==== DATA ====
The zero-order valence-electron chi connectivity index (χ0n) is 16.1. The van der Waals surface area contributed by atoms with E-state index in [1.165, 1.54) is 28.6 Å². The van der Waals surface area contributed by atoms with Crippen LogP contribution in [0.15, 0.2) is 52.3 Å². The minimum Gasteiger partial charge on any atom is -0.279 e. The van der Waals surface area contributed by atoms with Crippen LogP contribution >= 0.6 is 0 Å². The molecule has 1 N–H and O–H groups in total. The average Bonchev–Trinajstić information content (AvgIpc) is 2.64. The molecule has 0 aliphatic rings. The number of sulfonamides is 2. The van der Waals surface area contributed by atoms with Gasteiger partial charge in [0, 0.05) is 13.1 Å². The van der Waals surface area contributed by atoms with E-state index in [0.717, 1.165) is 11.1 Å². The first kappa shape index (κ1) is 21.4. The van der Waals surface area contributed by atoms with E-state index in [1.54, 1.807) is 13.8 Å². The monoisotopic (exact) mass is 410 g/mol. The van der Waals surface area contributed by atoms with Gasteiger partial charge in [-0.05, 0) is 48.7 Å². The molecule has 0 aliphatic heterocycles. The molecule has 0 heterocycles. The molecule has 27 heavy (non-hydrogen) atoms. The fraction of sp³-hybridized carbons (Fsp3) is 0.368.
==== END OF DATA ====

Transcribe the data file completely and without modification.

The zero-order valence-electron chi connectivity index (χ0n) is 16.1. The van der Waals surface area contributed by atoms with E-state index in [1.165, 1.54) is 28.6 Å². The van der Waals surface area contributed by atoms with Crippen LogP contribution in [0.15, 0.2) is 52.3 Å². The minimum Gasteiger partial charge on any atom is -0.279 e. The van der Waals surface area contributed by atoms with Crippen LogP contribution >= 0.6 is 0 Å². The molecule has 1 N–H and O–H groups in total. The average Bonchev–Trinajstić information content (AvgIpc) is 2.64. The molecule has 0 aliphatic rings. The number of sulfonamides is 2. The van der Waals surface area contributed by atoms with Gasteiger partial charge in [0, 0.05) is 13.1 Å². The van der Waals surface area contributed by atoms with E-state index in [0.717, 1.165) is 11.1 Å². The first kappa shape index (κ1) is 21.4. The van der Waals surface area contributed by atoms with E-state index in [1.54, 1.807) is 13.8 Å². The monoisotopic (exact) mass is 410 g/mol. The van der Waals surface area contributed by atoms with Gasteiger partial charge in [-0.05, 0) is 48.7 Å². The molecule has 0 aliphatic heterocycles. The molecule has 0 heterocycles. The molecule has 27 heavy (non-hydrogen) atoms. The fraction of sp³-hybridized carbons (Fsp3) is 0.368.